Worldwide, every industry seems impacted by the spread of the COVID-19 pandemic. We are seeing businesses small and large come to a halt in order to comply with government requests to reduce the size of groups that can gather. While the manufacturing industry is not immune to these changes, it must continue in order to keep society fed, medicated, clothed, and somewhat in order.
The plastics industry is vital in producing so many different categories of products that are essential globally. Who knows where would we be without medical-grade plastic, food packaging materials, and components for building materials for infrastructure. How has the plastic community reacted, and who is still producing plastic in these trying days?
The British Plastics Federation (BPF) released a survey about the effects of coronavirus on the UK plastics industry that indicates that the majority of plastic producers expected to be adversely impacted in the coming months. Some of this concern stems from the upstream supply chain. Many companies are stockpiling materials to negate immediate impact on production, though not all. The Director General of the BPF commented, “This survey demonstrates that the plastics industry is a crucial, strategic industry playing a pivotal role in national security and in ensuring we as a country can effectively fight the coronavirus.”
Plastics Industry Association Chief Economist Perc Pineda announced that, “the demand for plastics and plastics products in household essentials, healthcare, and medical goods and supplies space is not expected to decrease dramatically. The retail distribution for these types of products through online delivery can be expected to increase.” He did also note that although the supply chain has not been noticeably affected, as time passes and materials slow from coming in from China, manufacturers may consider alternative sources.
The Department of Homeland Security in the United States issued guidance on the manufacturing sector, stating that “workers necessary for the manufacturing of materials and products needed for medical supply chains, and for supply chains associated with transportation, energy, communications, food and agriculture, chemical manufacturing, nuclear facilities, the operation of dams, water and wastewater treatment, emergency services, and the defense industrial base. Additionally, workers needed to maintain the continuity of these manufacturing functions and associated supply chains.” The National Association of Manufacturers has called on the government of the United States to clearly define essential manufacturing services during this time of COVID-19. They have created a survey to highlight to the government the resources supplied by manufacturers that may be overlooked as non-essential, but do affect critical medical services such as batteries and cables.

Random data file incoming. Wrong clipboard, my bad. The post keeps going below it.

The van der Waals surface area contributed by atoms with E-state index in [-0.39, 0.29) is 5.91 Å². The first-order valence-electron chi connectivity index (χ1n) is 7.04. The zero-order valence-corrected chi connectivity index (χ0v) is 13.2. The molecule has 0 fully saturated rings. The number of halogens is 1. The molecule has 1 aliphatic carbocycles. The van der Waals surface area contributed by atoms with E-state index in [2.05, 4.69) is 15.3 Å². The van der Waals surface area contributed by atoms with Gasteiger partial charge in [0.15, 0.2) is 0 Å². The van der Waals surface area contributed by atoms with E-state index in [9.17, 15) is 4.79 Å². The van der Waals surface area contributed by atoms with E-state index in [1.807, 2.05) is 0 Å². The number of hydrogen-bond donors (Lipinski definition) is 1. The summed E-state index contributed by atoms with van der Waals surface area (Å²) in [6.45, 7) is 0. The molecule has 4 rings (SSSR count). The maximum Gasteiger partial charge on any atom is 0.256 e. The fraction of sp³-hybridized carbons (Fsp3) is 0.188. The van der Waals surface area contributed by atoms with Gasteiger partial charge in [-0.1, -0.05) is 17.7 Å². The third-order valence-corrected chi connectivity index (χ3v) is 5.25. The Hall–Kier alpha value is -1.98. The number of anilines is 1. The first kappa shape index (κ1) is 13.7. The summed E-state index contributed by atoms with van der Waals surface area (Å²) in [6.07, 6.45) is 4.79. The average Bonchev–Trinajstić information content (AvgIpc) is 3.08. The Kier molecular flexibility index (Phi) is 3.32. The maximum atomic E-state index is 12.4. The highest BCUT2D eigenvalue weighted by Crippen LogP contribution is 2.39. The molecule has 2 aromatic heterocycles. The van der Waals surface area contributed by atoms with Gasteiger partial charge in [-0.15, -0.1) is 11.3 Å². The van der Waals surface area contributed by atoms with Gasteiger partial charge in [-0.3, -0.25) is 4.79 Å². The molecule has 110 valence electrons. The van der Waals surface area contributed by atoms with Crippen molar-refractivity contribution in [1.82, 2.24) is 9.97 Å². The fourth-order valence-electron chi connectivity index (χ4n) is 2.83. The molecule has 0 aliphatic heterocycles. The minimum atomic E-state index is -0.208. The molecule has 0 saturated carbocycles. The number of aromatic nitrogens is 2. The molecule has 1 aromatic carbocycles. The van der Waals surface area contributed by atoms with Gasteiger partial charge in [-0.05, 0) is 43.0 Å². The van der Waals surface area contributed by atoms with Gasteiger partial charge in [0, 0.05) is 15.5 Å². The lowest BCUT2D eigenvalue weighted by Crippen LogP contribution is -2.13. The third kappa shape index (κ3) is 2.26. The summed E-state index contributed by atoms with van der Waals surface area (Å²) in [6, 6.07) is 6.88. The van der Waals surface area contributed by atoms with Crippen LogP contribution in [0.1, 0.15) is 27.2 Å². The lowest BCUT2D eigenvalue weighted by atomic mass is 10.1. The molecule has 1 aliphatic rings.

One manufacturing hero has come to light in recent days: SenecorpWhite from Cape Cod. They have modified the design for one of their machines that commonly produces plastic packaging to convert it into making much-needed N95 masks. They have supplied one of these converted machines to-date, with a second following not too far behind. These machines are said to be able to produce 300 N95 masks per minute. This is a truly positive example of manufacturers working together to find innovative solutions. As we all take our own measures, and follow the direction of officials, let us also remember the importance of the manufacturing community and the impact they have on our every day lives.
At the Omachron® group of companies we have been working tirelessly to contribute to the solution and positive evolution of this pandemic. Our years of experience in the plastic industry, creation of other medical supplies, and understanding of filtration products has led us to our newest venture; the Omachron® Protective Mask. We have developed prototypes and expect to be in production in the coming days. For more information on the mask and its availability, please visit us at www.omachron.com, and subscribe for the latest updates on approval status and purchasing availability. We have been watching in awe as companies across a wide variety of industries quickly convert to making medical equipment such as masks while also researching viable options for the manufacturing these in a more efficient way going forward, for the public and private sectors alike. We feel our contribution will not only positively effect the resolution of this pandemic, but also help limit and/or prevent outbreaks in the future.